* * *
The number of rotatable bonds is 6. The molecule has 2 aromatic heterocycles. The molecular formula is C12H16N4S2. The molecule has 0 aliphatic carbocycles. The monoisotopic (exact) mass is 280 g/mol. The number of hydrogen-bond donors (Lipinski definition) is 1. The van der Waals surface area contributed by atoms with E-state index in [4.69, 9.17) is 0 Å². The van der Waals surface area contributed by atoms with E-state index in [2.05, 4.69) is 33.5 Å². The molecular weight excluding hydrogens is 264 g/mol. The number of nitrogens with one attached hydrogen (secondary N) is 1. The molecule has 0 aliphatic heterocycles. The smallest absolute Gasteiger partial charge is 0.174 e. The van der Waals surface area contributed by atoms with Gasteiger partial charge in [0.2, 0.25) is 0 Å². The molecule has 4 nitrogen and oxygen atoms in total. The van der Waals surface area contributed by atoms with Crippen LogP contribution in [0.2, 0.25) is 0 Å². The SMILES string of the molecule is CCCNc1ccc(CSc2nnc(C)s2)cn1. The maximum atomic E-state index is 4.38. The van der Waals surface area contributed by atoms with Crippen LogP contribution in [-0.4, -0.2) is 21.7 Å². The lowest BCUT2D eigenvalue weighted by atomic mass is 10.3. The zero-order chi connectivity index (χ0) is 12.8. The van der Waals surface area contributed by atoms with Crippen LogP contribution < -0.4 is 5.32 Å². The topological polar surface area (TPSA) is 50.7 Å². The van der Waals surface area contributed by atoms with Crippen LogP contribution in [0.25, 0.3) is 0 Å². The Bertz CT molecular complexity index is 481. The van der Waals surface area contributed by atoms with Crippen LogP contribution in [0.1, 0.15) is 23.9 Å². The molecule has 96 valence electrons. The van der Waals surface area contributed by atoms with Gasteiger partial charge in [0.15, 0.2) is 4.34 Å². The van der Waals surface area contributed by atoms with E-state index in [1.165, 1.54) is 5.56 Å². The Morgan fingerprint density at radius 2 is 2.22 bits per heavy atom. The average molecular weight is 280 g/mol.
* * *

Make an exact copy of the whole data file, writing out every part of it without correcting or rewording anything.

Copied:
The number of rotatable bonds is 6. The molecule has 2 aromatic heterocycles. The molecular formula is C12H16N4S2. The molecule has 0 aliphatic carbocycles. The monoisotopic (exact) mass is 280 g/mol. The number of hydrogen-bond donors (Lipinski definition) is 1. The van der Waals surface area contributed by atoms with E-state index in [4.69, 9.17) is 0 Å². The van der Waals surface area contributed by atoms with E-state index in [2.05, 4.69) is 33.5 Å². The molecular weight excluding hydrogens is 264 g/mol. The number of nitrogens with one attached hydrogen (secondary N) is 1. The molecule has 0 aliphatic heterocycles. The smallest absolute Gasteiger partial charge is 0.174 e. The van der Waals surface area contributed by atoms with Gasteiger partial charge in [0.2, 0.25) is 0 Å². The molecule has 4 nitrogen and oxygen atoms in total. The van der Waals surface area contributed by atoms with Crippen LogP contribution in [0.2, 0.25) is 0 Å². The SMILES string of the molecule is CCCNc1ccc(CSc2nnc(C)s2)cn1. The maximum atomic E-state index is 4.38. The van der Waals surface area contributed by atoms with Crippen LogP contribution in [-0.4, -0.2) is 21.7 Å². The lowest BCUT2D eigenvalue weighted by atomic mass is 10.3. The zero-order chi connectivity index (χ0) is 12.8. The van der Waals surface area contributed by atoms with Crippen LogP contribution < -0.4 is 5.32 Å². The topological polar surface area (TPSA) is 50.7 Å². The van der Waals surface area contributed by atoms with Crippen LogP contribution in [0.25, 0.3) is 0 Å². The Bertz CT molecular complexity index is 481. The van der Waals surface area contributed by atoms with Crippen LogP contribution in [0.1, 0.15) is 23.9 Å². The molecule has 96 valence electrons. The van der Waals surface area contributed by atoms with Gasteiger partial charge in [0.15, 0.2) is 4.34 Å². The van der Waals surface area contributed by atoms with E-state index in [1.165, 1.54) is 5.56 Å². The Morgan fingerprint density at radius 2 is 2.22 bits per heavy atom. The average molecular weight is 280 g/mol.